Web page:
John Kelly’s story isn’t quite legendary yet, but the longtime St. Louis Blues television broadcaster comes from legendary stock. His fable may just take another generation before it’s fully told.
Kelly moved to St. Louis from Canada in 1968, when his dad, Hockey Hall of Fame announcer Dan Kelly, became the voice of the Blues. The elder Kelly was already a prominent play-by-play man in Canada, but spent the next two decades in St. Louis while continuing to do NHL telecasts. It seemed inevitable that the younger Kelly would follow in his dad’s footsteps, and he did, right down to the sound of his voice. The similarity is uncanny, but Kelly says it came naturally.
“I think its genetics,” Kelly says. “You have to remember as a kid, if I wasn’t at the game, I would listen every single night in my bed with my transistor radio. So when you listen to somebody night after night broadcasting hockey, you’re going to pick up a lot of their characteristics and traits.”
In November 1988, Kelly father and son called their one-and-only Blues game together. A few months later, Kelly’s father lost his fight with lung cancer at the age of 52. Kelly still feels the loss of his father and the pain of cancer’s sting.
“It seems so tragic to me because he was such a great father and husband, and he worked so hard his entire life,” Kelly reflects. “He came from a lower- middle-class upbringing and rose to prominence as one of the greatest hockey broadcasters ever but never got to enjoy his retirement or grandkids. It’s so sad.”
Kelly and I are sitting in the stands of Scottrade Center while watching the Blues practice. The sound of pucks hitting the boards echoes through the empty seats. The players aren’t wearing numbers on their practice jerseys, but Kelly knows the team so well he doesn’t need numbers. He can identify the players just by the way they skate and shoot the puck.
Kelly started working for the Blues the same year his father passed away, but after three seasons, he left St. Louis. He called games in both Tampa Bay and Colorado for 12 years, picking up two Stanley Cup rings with the Avalanche before coming home in 2005. Kelly’s now in his 16th season with the Blues, and at 57, he hopes he’s home for good.
As the team goes through its power-play drills, Kelly reflects on another difficult milestone in his life – the day he found out his wife Jennifer had breast cancer.
“When your wife is diagnosed with Stage II breast cancer, it’s a shock,” he says. “She was shocked because she has lived a very healthy life.” Kelly praises the doctors at the Siteman Cancer Center for his wife’s treatment.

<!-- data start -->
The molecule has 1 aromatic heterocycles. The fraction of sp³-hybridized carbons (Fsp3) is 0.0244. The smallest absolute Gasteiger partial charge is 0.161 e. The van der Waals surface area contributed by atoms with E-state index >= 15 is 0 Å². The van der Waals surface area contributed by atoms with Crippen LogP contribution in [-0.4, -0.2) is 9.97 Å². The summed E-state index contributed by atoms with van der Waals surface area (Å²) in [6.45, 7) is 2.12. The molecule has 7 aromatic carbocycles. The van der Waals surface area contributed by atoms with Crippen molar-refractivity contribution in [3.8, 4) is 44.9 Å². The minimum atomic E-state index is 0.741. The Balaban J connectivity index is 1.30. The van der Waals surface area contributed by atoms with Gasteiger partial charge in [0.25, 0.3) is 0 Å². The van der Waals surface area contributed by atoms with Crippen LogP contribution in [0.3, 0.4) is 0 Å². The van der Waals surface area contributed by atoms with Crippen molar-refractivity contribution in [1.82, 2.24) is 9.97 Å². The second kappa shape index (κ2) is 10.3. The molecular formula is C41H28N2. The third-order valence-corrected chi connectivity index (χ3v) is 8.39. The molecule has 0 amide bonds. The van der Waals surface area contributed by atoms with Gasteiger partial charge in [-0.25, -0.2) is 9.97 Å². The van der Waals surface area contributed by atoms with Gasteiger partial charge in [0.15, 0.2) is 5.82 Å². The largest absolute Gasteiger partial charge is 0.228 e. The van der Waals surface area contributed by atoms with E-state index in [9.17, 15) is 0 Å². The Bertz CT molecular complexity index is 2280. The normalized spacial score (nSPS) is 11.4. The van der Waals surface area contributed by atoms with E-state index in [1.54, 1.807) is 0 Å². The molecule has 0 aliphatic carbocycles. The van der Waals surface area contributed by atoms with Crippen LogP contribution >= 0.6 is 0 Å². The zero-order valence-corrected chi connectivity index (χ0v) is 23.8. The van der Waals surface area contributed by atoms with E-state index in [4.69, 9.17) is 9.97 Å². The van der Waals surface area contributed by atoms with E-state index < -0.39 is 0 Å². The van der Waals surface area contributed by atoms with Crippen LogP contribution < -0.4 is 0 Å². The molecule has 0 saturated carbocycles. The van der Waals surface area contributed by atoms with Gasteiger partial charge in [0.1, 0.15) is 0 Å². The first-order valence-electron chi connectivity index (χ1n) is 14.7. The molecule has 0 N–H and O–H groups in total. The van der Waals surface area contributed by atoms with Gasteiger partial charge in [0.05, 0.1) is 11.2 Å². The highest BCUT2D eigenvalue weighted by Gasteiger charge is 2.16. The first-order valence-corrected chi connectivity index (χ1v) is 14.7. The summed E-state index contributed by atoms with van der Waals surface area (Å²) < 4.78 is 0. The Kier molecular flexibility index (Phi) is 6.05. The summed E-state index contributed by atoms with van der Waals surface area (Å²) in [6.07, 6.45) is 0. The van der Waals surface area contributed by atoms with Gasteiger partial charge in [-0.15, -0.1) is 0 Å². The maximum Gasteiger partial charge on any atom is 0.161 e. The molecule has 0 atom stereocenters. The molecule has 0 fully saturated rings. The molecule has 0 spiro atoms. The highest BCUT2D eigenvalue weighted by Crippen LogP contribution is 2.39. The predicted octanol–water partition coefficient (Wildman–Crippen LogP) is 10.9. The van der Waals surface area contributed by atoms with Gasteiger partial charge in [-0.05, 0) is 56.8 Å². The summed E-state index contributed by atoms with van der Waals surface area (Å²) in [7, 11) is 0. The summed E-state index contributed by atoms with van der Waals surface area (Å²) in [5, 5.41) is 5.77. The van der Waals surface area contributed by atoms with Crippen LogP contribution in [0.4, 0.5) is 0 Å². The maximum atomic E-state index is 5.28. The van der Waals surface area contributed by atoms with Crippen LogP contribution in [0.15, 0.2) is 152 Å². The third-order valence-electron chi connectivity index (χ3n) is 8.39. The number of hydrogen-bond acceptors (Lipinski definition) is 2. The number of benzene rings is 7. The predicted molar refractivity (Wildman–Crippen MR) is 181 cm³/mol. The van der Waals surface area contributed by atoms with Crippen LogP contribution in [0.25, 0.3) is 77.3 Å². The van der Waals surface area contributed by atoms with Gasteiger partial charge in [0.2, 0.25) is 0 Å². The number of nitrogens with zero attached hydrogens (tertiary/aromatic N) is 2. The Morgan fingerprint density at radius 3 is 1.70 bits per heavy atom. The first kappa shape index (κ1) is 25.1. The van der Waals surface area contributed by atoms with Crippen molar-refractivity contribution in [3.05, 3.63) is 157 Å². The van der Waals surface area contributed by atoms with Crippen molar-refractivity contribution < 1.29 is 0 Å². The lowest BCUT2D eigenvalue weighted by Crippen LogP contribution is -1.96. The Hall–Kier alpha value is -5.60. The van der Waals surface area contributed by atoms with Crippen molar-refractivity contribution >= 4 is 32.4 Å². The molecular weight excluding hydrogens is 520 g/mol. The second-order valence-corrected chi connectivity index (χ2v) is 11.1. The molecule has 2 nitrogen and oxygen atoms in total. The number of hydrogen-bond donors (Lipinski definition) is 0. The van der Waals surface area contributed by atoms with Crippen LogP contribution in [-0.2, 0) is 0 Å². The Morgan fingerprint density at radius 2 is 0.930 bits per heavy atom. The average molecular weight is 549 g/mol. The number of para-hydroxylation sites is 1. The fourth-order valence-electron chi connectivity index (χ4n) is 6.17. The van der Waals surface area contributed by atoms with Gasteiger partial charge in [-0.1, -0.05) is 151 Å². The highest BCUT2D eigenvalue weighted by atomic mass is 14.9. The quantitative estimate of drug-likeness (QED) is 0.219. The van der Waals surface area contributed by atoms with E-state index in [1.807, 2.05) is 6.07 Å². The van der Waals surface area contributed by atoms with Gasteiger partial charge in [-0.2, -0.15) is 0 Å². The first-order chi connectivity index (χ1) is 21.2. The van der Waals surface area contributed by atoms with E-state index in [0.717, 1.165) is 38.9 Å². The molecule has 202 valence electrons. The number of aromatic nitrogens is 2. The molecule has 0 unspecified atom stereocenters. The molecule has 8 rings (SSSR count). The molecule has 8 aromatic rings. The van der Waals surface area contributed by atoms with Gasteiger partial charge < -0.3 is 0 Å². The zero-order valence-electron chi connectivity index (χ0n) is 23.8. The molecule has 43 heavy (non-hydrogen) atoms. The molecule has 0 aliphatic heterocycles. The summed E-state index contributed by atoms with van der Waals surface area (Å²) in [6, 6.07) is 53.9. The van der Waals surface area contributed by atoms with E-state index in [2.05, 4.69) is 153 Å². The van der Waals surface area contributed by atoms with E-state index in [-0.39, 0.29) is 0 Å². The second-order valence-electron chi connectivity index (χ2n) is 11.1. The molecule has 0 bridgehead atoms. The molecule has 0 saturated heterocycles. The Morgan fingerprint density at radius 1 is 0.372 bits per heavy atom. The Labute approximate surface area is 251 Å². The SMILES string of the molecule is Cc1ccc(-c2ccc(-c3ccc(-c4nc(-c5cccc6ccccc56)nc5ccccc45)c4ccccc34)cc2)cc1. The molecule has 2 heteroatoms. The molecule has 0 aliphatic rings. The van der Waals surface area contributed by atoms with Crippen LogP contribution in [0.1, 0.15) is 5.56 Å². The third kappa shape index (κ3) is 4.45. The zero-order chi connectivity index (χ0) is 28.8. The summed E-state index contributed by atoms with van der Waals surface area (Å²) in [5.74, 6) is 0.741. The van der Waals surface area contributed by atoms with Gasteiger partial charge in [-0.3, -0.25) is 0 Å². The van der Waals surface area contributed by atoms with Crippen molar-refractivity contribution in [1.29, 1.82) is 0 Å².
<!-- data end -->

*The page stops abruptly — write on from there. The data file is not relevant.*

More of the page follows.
“There was never a concern that they couldn’t cure it,” Kelly says. “They were aggressive in their treatments. It was very difficult for her physically and mentally, but we got through it. It was a tough year and a half, and she still struggles with some of the side effects of the medications, but overall she feels great.”
Kelly smiles when he says his wife is on the road to a complete recovery, noting that despite the setbacks, he’s lived a charmed life. Kelly grew up with an NHL team, played high school hockey at Parkway North, learned the basics of his trade at Southern Illinois University Edwardsville, announced Stanley Cup Championship games and raised two daughters and a son with his wife, all while having a dream job in his adopted hometown.
“I’m just very blessed with great family and a job that I love, and hopefully can do for the rest of my career,” Kelly says. “Not many people when they get up in the morning can say that they love their job and can’t wait to get to work, but I’m one of the lucky few.”
Kelly admits, though, that attaining the same legendary status as his dad is going to be tough to do. “I think there are different ways to define legendary,” he says. “I’m no way close to my dad; he was a national announcer his entire career and won some very prominent awards in hockey. He’s in the Hockey Hall of Fame!”
Kelly shares that it wouldn’t bother him a bit if he’s remembered only as the son of Patrick “Dan” Kelly. However, as mentioned previously, the tale may have yet another chapter. Kelly’s own 22-year-old son, also named Patrick, is studying broadcasting at Lindenwood University. His goal is to be the third generation of Kellys as the voice of the Blues.
Now that’s the stuff that legends are made of.
Paul Brown is a longtime journalist on radio, on television and in print as a reporter, an anchor, a talk show host and a columnist. He’s also a media and public relations consultant with Paul Brown Media.